April 23, 2024
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April 23, 2024
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Breakthrough Solutions for Children’s Learning Challenges and Dyslexia

Sarah is in the second grade and has received D’s and F’s on her report card all year. Her parents had taken her to a neurologist who ruled out a medical cause, including attention deficit hyperactivity disorder (ADHD). Suspecting a learning disability, they contact her district’s child study team for a psychoeducational evaluation. After anxiously awaiting results, they are told, “We have great news! There is no significant discrepancy between her overall IQ and her achievement scores, which means she has no learning disability.”

Sarah’s parents leave the meeting bewildered. If she’s putting in the effort and still receiving failing grades, something isn’t right. Why does she need to have a “discrepancy” to be labeled as having a learning disability? What Sarah’s parents encountered was the original and still widely used model for evaluating children with learning disabilities, which examines certain relationships while ignoring many other processes that can help explain why a child is struggling.

According to the US Department of Education, close to three million children receive special education, with Specific Learning Disability as their primary category designation. A learning disability is a neurological disorder that can make a basic task like reading, writing, organizing information or computing math more difficult than usual. The federal Individuals with Disabilities Education Act (IDEA) states that all schools are obligated to help identify children with learning disabilities and have them assessed with parental consent. Learning disabilities are difficult to diagnose as many factors are involved. That is why an update to the law was enacted that allows for a neuropsychological approach in addition to the discrepancy model. Many parents are still unaware of the changes in federal law and their right to request the newer evaluation model when appropriate.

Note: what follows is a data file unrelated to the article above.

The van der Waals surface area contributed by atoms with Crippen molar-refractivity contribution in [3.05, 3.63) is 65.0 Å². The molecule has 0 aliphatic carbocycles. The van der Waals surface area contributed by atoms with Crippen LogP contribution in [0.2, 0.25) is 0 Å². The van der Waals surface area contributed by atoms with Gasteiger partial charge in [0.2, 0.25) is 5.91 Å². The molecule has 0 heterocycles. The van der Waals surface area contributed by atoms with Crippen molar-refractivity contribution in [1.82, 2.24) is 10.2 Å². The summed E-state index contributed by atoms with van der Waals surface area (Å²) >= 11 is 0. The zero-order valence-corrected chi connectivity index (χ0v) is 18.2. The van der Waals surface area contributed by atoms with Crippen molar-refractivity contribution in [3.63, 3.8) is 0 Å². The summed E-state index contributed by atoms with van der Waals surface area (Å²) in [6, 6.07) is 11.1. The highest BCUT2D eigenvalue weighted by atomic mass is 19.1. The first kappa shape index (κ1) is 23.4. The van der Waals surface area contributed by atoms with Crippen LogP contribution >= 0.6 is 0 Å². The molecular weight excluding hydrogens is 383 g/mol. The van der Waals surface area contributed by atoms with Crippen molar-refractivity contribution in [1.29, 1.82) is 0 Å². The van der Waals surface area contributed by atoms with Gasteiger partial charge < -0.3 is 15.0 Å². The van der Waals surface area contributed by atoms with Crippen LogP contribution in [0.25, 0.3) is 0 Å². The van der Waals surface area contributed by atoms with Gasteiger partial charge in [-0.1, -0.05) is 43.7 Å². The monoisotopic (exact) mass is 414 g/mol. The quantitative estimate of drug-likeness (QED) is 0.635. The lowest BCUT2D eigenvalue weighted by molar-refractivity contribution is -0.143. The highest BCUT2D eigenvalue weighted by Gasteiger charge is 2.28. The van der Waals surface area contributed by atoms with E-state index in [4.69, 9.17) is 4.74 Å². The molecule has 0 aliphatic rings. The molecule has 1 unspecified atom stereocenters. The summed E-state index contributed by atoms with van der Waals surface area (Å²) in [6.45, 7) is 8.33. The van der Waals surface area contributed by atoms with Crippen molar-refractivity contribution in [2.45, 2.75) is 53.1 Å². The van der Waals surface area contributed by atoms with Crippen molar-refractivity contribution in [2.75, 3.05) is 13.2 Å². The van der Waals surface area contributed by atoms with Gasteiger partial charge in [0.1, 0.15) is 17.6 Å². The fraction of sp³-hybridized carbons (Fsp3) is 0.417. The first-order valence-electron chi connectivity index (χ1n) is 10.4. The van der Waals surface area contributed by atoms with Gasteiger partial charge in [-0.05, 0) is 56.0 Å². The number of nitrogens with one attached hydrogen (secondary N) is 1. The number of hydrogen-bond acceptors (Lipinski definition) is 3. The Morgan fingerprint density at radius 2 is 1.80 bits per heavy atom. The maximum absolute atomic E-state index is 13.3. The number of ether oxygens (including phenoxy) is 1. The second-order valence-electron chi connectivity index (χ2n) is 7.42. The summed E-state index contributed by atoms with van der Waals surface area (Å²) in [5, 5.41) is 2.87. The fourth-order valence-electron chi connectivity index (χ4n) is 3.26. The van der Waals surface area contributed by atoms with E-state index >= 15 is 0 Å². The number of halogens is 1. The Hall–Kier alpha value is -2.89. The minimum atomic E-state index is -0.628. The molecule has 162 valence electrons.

The Neuropsychological or “Strengths and Weaknesses” Model

Sarah’s parents eventually learned of the neuropsychological approach, which can reveal their daughter’s unique strengths and weaknesses through a series of evaluations. A battery of neuropsychological tests began with a detailed medical and educational history, followed by an assessment of Sarah’s sensorimotor capabilities.

Sarah’s executive functioning, the part of the brain that controls attention, organization, planning and problems solving, was evaluated next. She performed poorly on this assessment. Although she wasn’t diagnosed with ADHD, Sarah was found to have difficulty on specific tests of attention. She had working memory challenges as well, an inability to hold information in short-term memory while manipulating it. All of these cognitive processes affected her overall classroom performance. Academic testing revealed specific difficulties with math calculation and written language tasks, which are often found in children who have difficulties with working memory, attention and executive functioning. After comprehensive testing was completed, followed by an analysis of her strengths and weaknesses, Sarah was classified with a Specific Learning Disability in the areas of written language and mathematics. There are four different subtypes of written language and mathematics disorders. Specific interventions were implemented according to the particular areas of challenge.